This is a wonderful story! So again my first model was the Jim Hall guitar, and one of the first people to buy one was Bud Henriksen. Bud and I became really good friends, and he called me and said “I love this guitar but I’m unhappy with the amps I’ve played it through; I think I’m gonna make my own amp.” Peter Henriksen later on basically told me that that was the genesis of what became the JazzAmp. Bud felt he could make a better amp than anything he’d tried my guitar through, and that’s how the JazzAmp got started.
3. What style of guitar do you enjoy building most?
Honestly, for me, my first love is still flat top acoustic guitars. I was never looking to go after or compete in the archtop/carved market; that’s not what I do. But I think where I came into play in the archtop market was as a designer, and I had a very clear vision of what I wanted to achieve. Fortunately I have a luthier in Japan named Yoshi Kikuchi that I trained in ’92, who worked with me for a year before returning to Japan, where he heads up all my manufacturing projects there. Without him, I never could have even done the archtop project.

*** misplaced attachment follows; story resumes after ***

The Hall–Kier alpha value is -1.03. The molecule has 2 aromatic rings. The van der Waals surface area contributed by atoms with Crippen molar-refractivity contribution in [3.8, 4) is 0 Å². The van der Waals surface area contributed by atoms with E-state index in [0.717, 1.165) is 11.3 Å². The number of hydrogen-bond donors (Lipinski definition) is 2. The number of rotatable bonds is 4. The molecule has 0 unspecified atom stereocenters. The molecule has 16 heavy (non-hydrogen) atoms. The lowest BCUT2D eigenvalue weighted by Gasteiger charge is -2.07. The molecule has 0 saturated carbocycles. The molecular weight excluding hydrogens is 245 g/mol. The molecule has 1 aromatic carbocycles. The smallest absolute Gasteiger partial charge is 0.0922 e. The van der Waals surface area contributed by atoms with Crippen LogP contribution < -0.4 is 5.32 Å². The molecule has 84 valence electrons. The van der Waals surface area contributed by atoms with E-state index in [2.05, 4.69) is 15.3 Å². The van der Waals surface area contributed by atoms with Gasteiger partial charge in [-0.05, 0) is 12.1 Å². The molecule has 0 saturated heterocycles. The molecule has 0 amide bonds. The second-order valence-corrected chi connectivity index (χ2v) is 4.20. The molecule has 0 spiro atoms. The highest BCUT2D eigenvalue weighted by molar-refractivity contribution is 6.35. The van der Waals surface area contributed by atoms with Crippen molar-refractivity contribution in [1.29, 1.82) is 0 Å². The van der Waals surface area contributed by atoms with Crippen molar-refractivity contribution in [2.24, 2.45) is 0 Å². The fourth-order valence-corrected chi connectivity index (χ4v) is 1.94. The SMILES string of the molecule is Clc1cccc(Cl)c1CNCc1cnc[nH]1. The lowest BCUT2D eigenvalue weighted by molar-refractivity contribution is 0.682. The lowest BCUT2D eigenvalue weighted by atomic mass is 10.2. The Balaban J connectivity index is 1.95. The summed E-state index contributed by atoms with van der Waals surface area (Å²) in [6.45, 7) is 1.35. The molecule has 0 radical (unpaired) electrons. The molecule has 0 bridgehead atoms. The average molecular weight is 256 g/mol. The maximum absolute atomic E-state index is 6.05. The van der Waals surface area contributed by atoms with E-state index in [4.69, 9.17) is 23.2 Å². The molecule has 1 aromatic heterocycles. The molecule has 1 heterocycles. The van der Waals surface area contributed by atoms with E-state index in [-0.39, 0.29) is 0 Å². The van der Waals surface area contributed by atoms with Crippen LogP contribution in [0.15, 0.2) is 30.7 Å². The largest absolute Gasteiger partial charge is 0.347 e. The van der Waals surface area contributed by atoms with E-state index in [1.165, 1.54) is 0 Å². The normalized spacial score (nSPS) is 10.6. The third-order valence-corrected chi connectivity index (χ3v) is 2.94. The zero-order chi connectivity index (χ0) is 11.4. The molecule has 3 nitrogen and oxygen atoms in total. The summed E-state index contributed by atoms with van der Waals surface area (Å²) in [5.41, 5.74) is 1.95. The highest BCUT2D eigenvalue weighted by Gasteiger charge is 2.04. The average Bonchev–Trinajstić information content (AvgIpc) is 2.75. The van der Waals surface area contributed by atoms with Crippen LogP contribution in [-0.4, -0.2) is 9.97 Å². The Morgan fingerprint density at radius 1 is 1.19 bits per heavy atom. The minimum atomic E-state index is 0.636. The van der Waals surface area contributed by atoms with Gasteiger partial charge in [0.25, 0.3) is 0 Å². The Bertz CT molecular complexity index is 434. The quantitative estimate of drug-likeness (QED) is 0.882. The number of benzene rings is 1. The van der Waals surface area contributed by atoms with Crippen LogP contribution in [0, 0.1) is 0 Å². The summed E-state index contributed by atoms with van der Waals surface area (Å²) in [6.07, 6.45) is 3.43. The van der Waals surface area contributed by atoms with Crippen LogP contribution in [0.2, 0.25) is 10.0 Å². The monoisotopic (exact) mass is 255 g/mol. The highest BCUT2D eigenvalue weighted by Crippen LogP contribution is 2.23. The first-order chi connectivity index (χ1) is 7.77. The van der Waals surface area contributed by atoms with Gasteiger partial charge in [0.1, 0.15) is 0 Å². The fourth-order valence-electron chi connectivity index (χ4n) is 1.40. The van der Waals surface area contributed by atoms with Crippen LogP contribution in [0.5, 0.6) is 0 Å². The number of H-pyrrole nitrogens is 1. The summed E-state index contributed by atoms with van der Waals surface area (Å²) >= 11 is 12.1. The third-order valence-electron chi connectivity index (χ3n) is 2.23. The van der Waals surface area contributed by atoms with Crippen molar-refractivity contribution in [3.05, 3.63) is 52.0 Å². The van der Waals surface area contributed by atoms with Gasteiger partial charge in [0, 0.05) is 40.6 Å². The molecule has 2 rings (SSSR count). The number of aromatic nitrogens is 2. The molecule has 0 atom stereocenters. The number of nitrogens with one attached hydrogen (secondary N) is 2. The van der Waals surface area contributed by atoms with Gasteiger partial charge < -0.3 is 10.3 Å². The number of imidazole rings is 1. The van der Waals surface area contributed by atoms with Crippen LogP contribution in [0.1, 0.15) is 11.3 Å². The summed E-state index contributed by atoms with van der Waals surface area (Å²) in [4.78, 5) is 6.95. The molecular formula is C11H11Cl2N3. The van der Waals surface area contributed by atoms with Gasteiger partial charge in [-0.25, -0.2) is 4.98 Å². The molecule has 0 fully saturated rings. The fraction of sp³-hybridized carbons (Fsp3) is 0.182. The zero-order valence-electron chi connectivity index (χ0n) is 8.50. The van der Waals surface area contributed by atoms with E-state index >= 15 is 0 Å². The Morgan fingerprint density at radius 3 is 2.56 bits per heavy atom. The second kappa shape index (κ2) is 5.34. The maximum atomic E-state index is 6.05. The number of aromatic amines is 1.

4. As a builder of fine instruments, what is key for you in an amplifier?
Number one for me, is that an amp should sound great with all the tone controls set flat. If it doesn’t sound great like that, then I’m not even interested in playing with the EQ. Number two, I can explain with a story: Jim Hall used to comp acoustically on his guitar when he was performing, and then slowly bring up his volume so that you were hearing his amplified tone rather than his acoustic tone, and for me that should be a seamless transition. You basically want the amp to mirror from the guitar what you’re hearing acoustically. Bud sent me a JazzAmp and it was really one of my go-to amps. I did find that there was a divide amongst archtop players between solid state and tube amps, though. The guys who liked the solid state amps liked the very immediate response to their attack, and the guys who liked the tube amps liked the warmer bloom to the note. So initially the Henriksen JazzAmp and Bud fell perfectly into that solid state category, but now with the Forte and its tube preamp, I think that Peter has just checked all the boxes. We had one at the booth at the recent NAMM show for a couple of days and I thought it was great!